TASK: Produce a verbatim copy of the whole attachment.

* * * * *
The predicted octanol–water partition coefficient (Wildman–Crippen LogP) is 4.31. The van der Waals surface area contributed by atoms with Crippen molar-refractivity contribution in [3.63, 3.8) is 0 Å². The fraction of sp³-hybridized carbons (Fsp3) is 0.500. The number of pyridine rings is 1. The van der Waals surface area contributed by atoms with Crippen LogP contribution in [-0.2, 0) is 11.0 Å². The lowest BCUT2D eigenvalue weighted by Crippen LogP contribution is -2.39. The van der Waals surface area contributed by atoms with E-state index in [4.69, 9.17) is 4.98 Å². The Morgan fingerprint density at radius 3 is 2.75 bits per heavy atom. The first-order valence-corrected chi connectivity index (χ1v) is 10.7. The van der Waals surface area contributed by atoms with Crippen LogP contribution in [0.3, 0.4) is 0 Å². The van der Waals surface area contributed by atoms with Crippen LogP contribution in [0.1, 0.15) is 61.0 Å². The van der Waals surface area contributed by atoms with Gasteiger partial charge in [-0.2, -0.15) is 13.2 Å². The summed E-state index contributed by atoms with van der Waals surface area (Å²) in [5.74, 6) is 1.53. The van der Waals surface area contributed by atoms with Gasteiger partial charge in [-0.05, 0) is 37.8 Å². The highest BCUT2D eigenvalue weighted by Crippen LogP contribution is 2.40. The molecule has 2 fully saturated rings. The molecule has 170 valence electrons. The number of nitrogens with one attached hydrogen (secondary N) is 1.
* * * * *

The predicted octanol–water partition coefficient (Wildman–Crippen LogP) is 4.31. The van der Waals surface area contributed by atoms with Crippen molar-refractivity contribution in [3.63, 3.8) is 0 Å². The fraction of sp³-hybridized carbons (Fsp3) is 0.500. The number of pyridine rings is 1. The van der Waals surface area contributed by atoms with Crippen LogP contribution in [-0.2, 0) is 11.0 Å². The lowest BCUT2D eigenvalue weighted by Crippen LogP contribution is -2.39. The van der Waals surface area contributed by atoms with E-state index in [4.69, 9.17) is 4.98 Å². The Morgan fingerprint density at radius 3 is 2.75 bits per heavy atom. The first-order valence-corrected chi connectivity index (χ1v) is 10.7. The van der Waals surface area contributed by atoms with Crippen LogP contribution in [0.3, 0.4) is 0 Å². The van der Waals surface area contributed by atoms with Crippen LogP contribution in [0.1, 0.15) is 61.0 Å². The van der Waals surface area contributed by atoms with Gasteiger partial charge in [-0.2, -0.15) is 13.2 Å². The summed E-state index contributed by atoms with van der Waals surface area (Å²) in [5.74, 6) is 1.53. The van der Waals surface area contributed by atoms with Gasteiger partial charge in [-0.05, 0) is 37.8 Å². The highest BCUT2D eigenvalue weighted by Crippen LogP contribution is 2.40. The molecule has 2 fully saturated rings. The molecule has 170 valence electrons. The number of nitrogens with one attached hydrogen (secondary N) is 1.